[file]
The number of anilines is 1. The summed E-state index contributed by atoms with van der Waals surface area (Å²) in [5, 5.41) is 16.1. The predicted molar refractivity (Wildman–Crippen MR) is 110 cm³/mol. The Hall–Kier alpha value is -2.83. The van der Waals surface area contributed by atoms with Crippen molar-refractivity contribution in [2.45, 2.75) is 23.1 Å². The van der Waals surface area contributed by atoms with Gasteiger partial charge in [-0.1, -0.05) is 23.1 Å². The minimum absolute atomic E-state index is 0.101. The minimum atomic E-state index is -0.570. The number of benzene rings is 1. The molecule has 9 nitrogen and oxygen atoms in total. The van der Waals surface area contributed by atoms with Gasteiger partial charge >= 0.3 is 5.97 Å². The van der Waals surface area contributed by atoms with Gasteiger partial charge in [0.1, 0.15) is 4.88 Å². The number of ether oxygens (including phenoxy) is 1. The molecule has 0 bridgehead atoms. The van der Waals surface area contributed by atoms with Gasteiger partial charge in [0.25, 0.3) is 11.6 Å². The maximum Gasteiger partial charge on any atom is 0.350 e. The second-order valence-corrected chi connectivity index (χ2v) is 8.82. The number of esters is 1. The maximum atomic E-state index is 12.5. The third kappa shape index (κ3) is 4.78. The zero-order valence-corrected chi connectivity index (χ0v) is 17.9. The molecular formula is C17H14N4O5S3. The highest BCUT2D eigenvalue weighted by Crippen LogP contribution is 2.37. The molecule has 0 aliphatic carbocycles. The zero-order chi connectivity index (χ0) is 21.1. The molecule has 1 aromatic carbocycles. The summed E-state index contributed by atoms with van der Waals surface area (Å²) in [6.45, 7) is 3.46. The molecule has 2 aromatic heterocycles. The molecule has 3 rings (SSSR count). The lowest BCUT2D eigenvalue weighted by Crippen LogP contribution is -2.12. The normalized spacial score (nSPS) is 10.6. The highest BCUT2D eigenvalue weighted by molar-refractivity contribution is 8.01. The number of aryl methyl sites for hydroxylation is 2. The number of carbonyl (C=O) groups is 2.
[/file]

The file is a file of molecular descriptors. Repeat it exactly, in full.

The number of anilines is 1. The summed E-state index contributed by atoms with van der Waals surface area (Å²) in [5, 5.41) is 16.1. The predicted molar refractivity (Wildman–Crippen MR) is 110 cm³/mol. The Hall–Kier alpha value is -2.83. The van der Waals surface area contributed by atoms with Crippen molar-refractivity contribution in [2.45, 2.75) is 23.1 Å². The van der Waals surface area contributed by atoms with Gasteiger partial charge in [-0.1, -0.05) is 23.1 Å². The minimum absolute atomic E-state index is 0.101. The minimum atomic E-state index is -0.570. The number of benzene rings is 1. The molecule has 9 nitrogen and oxygen atoms in total. The van der Waals surface area contributed by atoms with Gasteiger partial charge >= 0.3 is 5.97 Å². The van der Waals surface area contributed by atoms with Gasteiger partial charge in [0.1, 0.15) is 4.88 Å². The number of ether oxygens (including phenoxy) is 1. The molecule has 0 bridgehead atoms. The van der Waals surface area contributed by atoms with Gasteiger partial charge in [0.25, 0.3) is 11.6 Å². The maximum Gasteiger partial charge on any atom is 0.350 e. The second-order valence-corrected chi connectivity index (χ2v) is 8.82. The number of esters is 1. The maximum atomic E-state index is 12.5. The third kappa shape index (κ3) is 4.78. The zero-order valence-corrected chi connectivity index (χ0v) is 17.9. The molecular formula is C17H14N4O5S3. The highest BCUT2D eigenvalue weighted by Crippen LogP contribution is 2.37. The molecule has 0 aliphatic carbocycles. The zero-order chi connectivity index (χ0) is 21.1. The molecule has 1 aromatic carbocycles. The summed E-state index contributed by atoms with van der Waals surface area (Å²) in [6.45, 7) is 3.46. The molecule has 2 aromatic heterocycles. The molecule has 3 rings (SSSR count). The lowest BCUT2D eigenvalue weighted by Crippen LogP contribution is -2.12. The normalized spacial score (nSPS) is 10.6. The highest BCUT2D eigenvalue weighted by molar-refractivity contribution is 8.01. The number of aryl methyl sites for hydroxylation is 2. The number of carbonyl (C=O) groups is 2.